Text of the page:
If Jake's the one touched with divine inspiration, then Elwood sort of feels like he's in it on his brother's behalf. The light never touches him, after all. He tells his boss that he's going to become a priest, and he is in a way - an apostle of music, following at the side of the mad visionary who's determined to put his band back together in defense of a higher cause. The orphanage isn't just a residence, after all, it's a way of being raised - it's Curtis and his music, like the old man tells the children. What they're trying to save is, in a sense, the music itself - for the next generation of orphans, for the members of the band who lost their way and need to get the groove back, and for the audience (I sure as hell feel saved by the awesome). It's Elwood who always says the "mission from God" line, to the point that it's almost an excuse for the crazy things that are about to happen next, his personal passport to the mad musical karma cruise that is Jake's big quest. At the end, the magical realism comes back in the form of the opposition - a force of law greater than that which armed terrorists would provoke swarms to the attack, rushing in with destructive force and overkill levels of manpower to take down the Blues boys. Given that their countdown is on, the chase feels like a metaphor for running out of time - the power of the law is sweeping toward them and they have to keep ahead of it if they are to succeed. That final stamp, with the handcuffs that end the ride and bring them back to reality (sort of), is the discharging of the divine mantle that was put upon them, the confirmation and proof that for a week and a bit, these boys caught lightning and filled people's souls with it right out of the Blue. S.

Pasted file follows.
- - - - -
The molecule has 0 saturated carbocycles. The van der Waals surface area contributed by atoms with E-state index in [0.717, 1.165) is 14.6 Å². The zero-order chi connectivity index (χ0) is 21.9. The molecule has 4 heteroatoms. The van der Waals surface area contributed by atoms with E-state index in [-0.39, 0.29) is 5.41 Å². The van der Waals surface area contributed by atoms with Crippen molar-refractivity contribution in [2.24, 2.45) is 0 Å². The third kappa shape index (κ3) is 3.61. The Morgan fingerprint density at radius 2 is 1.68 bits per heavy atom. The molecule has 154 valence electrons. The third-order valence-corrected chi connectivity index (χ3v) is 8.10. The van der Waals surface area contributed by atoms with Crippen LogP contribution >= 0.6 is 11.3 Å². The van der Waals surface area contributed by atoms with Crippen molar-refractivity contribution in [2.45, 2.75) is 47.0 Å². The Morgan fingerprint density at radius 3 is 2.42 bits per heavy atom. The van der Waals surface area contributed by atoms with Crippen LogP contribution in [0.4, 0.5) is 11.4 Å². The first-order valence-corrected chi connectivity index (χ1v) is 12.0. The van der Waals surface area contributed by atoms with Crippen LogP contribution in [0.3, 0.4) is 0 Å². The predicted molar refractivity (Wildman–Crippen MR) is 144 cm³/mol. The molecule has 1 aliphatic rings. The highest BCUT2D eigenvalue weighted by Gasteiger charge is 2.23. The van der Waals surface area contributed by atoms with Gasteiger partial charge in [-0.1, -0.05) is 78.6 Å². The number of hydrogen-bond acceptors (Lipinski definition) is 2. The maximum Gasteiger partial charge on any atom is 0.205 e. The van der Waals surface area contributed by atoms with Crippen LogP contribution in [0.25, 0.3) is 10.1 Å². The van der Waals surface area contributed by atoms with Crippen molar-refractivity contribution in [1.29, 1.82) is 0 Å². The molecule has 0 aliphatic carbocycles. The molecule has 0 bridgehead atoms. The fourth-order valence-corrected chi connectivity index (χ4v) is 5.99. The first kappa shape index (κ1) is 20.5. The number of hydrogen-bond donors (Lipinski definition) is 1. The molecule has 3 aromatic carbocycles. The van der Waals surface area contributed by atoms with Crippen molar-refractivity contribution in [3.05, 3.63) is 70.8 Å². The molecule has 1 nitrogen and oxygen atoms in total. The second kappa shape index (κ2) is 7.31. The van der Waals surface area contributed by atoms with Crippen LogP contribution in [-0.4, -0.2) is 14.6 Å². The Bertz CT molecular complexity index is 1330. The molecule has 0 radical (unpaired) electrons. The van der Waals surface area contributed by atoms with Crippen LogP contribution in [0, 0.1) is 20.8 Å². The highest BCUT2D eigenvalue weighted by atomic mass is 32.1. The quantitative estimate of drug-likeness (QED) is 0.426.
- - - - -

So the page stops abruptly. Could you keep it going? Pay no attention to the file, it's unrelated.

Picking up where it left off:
Anyway, lest I risk overanalyzing this movie even more, I'm going to rest here. This was quite obviously a ridiculously awesome experience and is now floating near the top of my favorite movies list. A heartfelt thank you to everyone who felt I should get to have this music, these laughs in my life.

32 comments:

  1. Excellent review, on many levels. You should do this for a living.

    (Mental note, if it hasn't been recommended already, you should add 'O Brother, Where Art Thou?' to your list of movies. It's a Coen Brothers movie...which is a whole set of movies I feel has been overlooked in the recommendations made so far, but it's set in the 1930s and is a Depression Era Homeric Odyssey of a movie, rich with the music of the time.)

    ReplyDelete
    Replies
    1. The Big Lebowski is on his list. And while that's certainly the cultiest of the Coen Bros' movies, I'm not sure it's the best introduction to them...I would have recommended he started with Raising Arizona or maybe True Grit. But hey! You really can't go wrong with the Coens, and yes, Jeremy, if you're reading this, you should check 'em all out!